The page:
On the plan you measure your portions in handfuls. 

By Cynthia Sass, MPH, RD
October 25, 2018
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The Scandi Sense Diet has been dubbed "the simplest diet in the world"—and as you might image, it's been generating lots of buzz. It was developed by a Scandinavian woman (hence the "Scandi") from Denmark named Suzy Wengel, who is the director of a biotech company and a nutritional advisor, according to her bio. Wengel says she lost 88 pounds in 9 months using her self-developed plan. Curious? I was too, so I did a little digging. Here are my thoughts on the Scandi Sense diet, including the pros, the cons, and how to determine if it might be a good fit for you.

The pros

There are a few things I really like about Wengel's approach. First, it does not require calorie counting.

I’m also a fan of ditching calorie counting for several reasons. In my opinion, food quality, balance, and meal timing are just as important as total calorie intake. After all, a 500-calorie slice of cake isn’t the same as 500 calories from veggies, wild salmon, avocado, and berries. Also, research shows that calorie counting is stressful, and for many people it’s not sustainable. If you just focus on portions, you can rein in calories automatically.

As Wengel describes in her book The Scandi Sense Diet, followers use the palms of their hands to measure the amount of food they should eat at their three daily meals. Up to four handfuls are allowed per meal, plus one to three tablespoons of fat, as well as some dairy products or dairy alternatives, like almond milk.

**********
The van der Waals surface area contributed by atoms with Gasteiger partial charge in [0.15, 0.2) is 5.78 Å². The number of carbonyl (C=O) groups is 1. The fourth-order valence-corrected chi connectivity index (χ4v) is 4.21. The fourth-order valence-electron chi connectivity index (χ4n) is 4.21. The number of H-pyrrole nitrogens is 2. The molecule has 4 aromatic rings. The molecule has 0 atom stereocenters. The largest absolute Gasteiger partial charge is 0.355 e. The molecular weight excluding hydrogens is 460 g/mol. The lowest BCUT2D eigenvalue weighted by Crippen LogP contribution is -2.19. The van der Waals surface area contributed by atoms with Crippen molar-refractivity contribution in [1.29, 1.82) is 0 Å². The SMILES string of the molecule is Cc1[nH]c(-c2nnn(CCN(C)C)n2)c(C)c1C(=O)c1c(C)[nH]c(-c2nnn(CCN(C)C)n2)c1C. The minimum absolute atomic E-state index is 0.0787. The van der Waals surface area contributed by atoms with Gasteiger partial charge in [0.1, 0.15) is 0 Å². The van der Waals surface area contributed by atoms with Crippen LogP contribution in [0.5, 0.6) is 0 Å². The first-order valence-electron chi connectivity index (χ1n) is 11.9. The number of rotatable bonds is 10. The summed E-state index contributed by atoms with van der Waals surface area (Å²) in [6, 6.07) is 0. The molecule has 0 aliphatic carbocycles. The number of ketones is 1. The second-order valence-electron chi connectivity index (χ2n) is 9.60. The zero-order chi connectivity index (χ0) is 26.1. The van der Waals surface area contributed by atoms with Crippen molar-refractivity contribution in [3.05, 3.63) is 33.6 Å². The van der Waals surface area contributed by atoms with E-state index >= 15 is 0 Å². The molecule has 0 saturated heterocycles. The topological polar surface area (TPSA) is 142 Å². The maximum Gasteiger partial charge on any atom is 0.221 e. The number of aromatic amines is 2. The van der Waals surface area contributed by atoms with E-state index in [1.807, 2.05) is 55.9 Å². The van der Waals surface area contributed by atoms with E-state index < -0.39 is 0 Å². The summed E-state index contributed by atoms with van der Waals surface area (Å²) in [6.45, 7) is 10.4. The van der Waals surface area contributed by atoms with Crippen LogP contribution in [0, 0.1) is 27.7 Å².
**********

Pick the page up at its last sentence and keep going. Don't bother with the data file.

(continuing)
I like that at each meal, the plan calls for two handfuls of vegetables, one handful of protein, and one handful of carbs—plus the one to three tablespoons of fat. These proportions can lead to a healthful balance of macronutrients (proteins, carbs and fat). The plan can also be adapted if you are gluten-free, vegetarian, or vegan.

Another plus is that the plan allows for indulgences, including alcohol and treats, and teaches you how to fit them in. I think this is key, because for many people it’s just not realistic to live without booze and sweets. For weight loss and long-term weight maintenance, it’s important to learn how to include indulgences in a balanced way. A too-strict approach can backfire, and get in the way of lasting results.

RELATED: 3 Ways to Clean Up Your Diet Without Committing to Whole30

The cons

Now here are a few things I don’t like. The Scandi Sense Diet doesn’t distinguish between foods within the same macronutrient category. For example, both avocado or margarine count as a fat. But these foods are quite different in terms of their impact on your health. Similarly, your carb serving could be either refined grains (like pasta) or fresh fruit.

I also don’t love that you’re allowed to save up for larger meals. The plan allows you to halve your first two meals and eat one larger meal later. In my experience this type of strategy can lead to overeating at the last meal, because by that point you're overly hungry. Also, consuming excess calories late in the evening, at a time when you're less active, can lead to a calorie surplus your body can’t burn off. While this is fine on occasion, a repeated pattern can mess with results, and throw off your appetite the following day.